Too Big To Fail Doctrine Needs To Be Abandoned
FDIC Chairman Sheila Bair, in a speech at Georgetown University, outlined her plan for a better regulated financial system based on market discipline and ending the “too big to fail” concept. Chairman Bair’s viewpoint is that the doctrine of “too big to fail” rewards mismanagement and excessive risk taking.
Chairman Bair’s call for reform of the regulatory system recognizes that significant regulatory gaps and lax supervision were responsible (in part) for our economic crisis. In addition, it was sometimes difficult to distinguish between regulators and bankers. Chairman Bair’s independence from Wall Street and the banking industry allows her to propose meaningful regulatory changes.
Chairman Bair had previously addressed the too big to fail issue by calling for the establishment of a Financial Company Resolution Fund (FCRF) to deal with the failure of systemically significant institutions.
Here are selected comments from the Chairman’s speech and I would recommend a full read of her speech.
It’s very clear that one of the causes of the economic crisis is significant regulatory gaps within the financial system. Differences in the regulation of capital, leverage, and consumer protection, and the almost complete lack of regulation of over-the-counter derivatives, allowed rampant regulatory arbitrage. Reforms are urgently needed to close these gaps.
At the same time, keep in mind that much of the risk in the system involved firms that were already subject to extensive financial regulation. One of the lessons of the past few years is that regulation alone is not enough to control imprudent risk-taking within our dynamic and complex financial system. You need robust and credible mechanisms to ensure that market players will actively monitor and keep a handle on risk-taking. In short, we need to enforce market discipline for systemically important institutions.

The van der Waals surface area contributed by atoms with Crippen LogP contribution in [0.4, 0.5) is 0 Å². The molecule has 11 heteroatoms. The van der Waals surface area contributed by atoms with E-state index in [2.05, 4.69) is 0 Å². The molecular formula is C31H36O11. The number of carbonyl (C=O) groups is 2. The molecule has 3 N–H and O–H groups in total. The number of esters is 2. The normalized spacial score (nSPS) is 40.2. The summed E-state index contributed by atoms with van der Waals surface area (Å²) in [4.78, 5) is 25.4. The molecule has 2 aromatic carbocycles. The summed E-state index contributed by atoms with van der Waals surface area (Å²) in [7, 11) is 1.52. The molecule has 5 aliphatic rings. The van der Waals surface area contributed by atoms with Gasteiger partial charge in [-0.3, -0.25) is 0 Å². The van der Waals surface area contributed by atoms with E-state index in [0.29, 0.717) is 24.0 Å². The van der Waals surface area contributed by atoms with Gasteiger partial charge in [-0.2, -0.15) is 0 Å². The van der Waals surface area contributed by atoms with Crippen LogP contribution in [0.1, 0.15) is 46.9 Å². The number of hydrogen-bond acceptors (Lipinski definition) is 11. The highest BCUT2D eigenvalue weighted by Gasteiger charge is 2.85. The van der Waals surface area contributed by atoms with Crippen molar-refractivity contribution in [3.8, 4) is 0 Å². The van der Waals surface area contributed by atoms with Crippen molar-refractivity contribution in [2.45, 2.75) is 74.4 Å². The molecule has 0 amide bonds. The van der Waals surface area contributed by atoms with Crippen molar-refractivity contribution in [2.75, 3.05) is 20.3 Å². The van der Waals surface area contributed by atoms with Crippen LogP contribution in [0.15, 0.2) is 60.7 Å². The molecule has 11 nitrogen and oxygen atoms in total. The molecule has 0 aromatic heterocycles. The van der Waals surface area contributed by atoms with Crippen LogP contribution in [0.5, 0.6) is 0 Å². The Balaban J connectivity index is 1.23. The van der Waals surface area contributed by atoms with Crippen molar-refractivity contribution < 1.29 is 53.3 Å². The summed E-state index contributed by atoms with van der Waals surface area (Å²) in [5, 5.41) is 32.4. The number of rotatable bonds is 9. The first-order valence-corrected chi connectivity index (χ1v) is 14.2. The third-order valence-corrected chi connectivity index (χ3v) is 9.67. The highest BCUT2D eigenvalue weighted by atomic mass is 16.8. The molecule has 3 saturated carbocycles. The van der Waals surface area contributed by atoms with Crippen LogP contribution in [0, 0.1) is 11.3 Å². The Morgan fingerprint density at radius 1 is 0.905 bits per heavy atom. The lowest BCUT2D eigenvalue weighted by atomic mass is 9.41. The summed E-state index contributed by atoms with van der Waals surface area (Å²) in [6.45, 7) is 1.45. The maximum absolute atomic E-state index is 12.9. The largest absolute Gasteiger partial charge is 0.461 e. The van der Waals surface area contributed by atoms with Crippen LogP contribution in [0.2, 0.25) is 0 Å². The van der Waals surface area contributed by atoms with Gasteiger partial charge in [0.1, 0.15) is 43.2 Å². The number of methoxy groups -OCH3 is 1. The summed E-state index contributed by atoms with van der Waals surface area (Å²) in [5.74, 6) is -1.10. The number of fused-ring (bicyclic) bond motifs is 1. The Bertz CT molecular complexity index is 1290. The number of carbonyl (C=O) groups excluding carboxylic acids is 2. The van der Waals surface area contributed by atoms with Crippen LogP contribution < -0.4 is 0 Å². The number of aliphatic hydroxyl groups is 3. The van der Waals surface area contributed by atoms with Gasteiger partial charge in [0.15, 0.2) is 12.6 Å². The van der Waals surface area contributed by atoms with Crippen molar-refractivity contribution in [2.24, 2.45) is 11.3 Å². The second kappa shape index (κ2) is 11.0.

In a properly functioning market economy there will always be winners and losers. So when firms, through their own mismanagement and excessive risk-taking, are no longer viable, they ought to fail. Preventing companies from failing ultimately distorts market discipline, including the incentive to monitor competing firms and to allocate resources to the most efficient ones.
Unfortunately, measures taken during the past year – while necessary –have only reinforced the idea that some financial firms are simply too big to fail. Today, we now have fewer players in critical areas of our markets. The market is even more concentrated and interconnected than before. And unless we adopt needed reforms, our system will be more, not less, fragile after this crisis.
Vicious circle remains
This too-big-to-fail doctrine creates a vicious cycle that needs to be broken. Large firms can borrow more cheaply and on more favorable terms because the market assumes the government will not let them fail. Equity investors also have relied on an implicit government guarantee – with an unlimited upside, but a very limited downside. In effect, the largest firms socialized their risks and costs – by not paying for equity and credit based on their true risk – while keeping the enormous profits during good times.
This creates equally enormous risks for the system. Big firms leverage their operations to make still greater profits, while investors and creditors become more complacent and more likely to extend credit and funds without fear of losses.